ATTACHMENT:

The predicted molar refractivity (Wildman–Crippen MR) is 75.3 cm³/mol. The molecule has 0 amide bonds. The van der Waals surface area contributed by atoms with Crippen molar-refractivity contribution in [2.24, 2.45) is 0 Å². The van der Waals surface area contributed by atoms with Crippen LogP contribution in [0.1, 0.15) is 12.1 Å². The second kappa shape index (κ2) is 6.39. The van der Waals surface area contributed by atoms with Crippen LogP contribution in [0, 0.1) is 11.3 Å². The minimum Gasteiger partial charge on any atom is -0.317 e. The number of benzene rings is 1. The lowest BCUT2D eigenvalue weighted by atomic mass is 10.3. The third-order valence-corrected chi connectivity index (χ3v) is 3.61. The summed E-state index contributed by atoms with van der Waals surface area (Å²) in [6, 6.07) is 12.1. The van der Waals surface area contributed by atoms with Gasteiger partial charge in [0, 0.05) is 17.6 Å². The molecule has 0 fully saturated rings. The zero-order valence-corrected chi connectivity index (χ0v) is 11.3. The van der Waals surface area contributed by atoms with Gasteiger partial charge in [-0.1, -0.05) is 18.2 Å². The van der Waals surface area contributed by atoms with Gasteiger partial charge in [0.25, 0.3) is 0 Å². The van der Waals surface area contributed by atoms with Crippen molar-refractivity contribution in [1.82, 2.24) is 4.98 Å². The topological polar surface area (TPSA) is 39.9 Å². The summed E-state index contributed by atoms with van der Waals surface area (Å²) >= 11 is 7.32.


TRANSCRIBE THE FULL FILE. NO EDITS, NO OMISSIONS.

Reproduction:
The predicted molar refractivity (Wildman–Crippen MR) is 75.3 cm³/mol. The molecule has 0 amide bonds. The van der Waals surface area contributed by atoms with Crippen molar-refractivity contribution in [2.24, 2.45) is 0 Å². The van der Waals surface area contributed by atoms with Crippen LogP contribution in [0.1, 0.15) is 12.1 Å². The second kappa shape index (κ2) is 6.39. The van der Waals surface area contributed by atoms with Crippen LogP contribution in [0, 0.1) is 11.3 Å². The minimum Gasteiger partial charge on any atom is -0.317 e. The number of benzene rings is 1. The lowest BCUT2D eigenvalue weighted by atomic mass is 10.3. The third-order valence-corrected chi connectivity index (χ3v) is 3.61. The summed E-state index contributed by atoms with van der Waals surface area (Å²) in [6, 6.07) is 12.1. The van der Waals surface area contributed by atoms with Gasteiger partial charge in [0, 0.05) is 17.6 Å². The molecule has 0 fully saturated rings. The zero-order valence-corrected chi connectivity index (χ0v) is 11.3. The van der Waals surface area contributed by atoms with Gasteiger partial charge in [-0.1, -0.05) is 18.2 Å². The van der Waals surface area contributed by atoms with Gasteiger partial charge in [0.25, 0.3) is 0 Å². The van der Waals surface area contributed by atoms with Crippen molar-refractivity contribution in [1.82, 2.24) is 4.98 Å². The topological polar surface area (TPSA) is 39.9 Å². The summed E-state index contributed by atoms with van der Waals surface area (Å²) >= 11 is 7.32.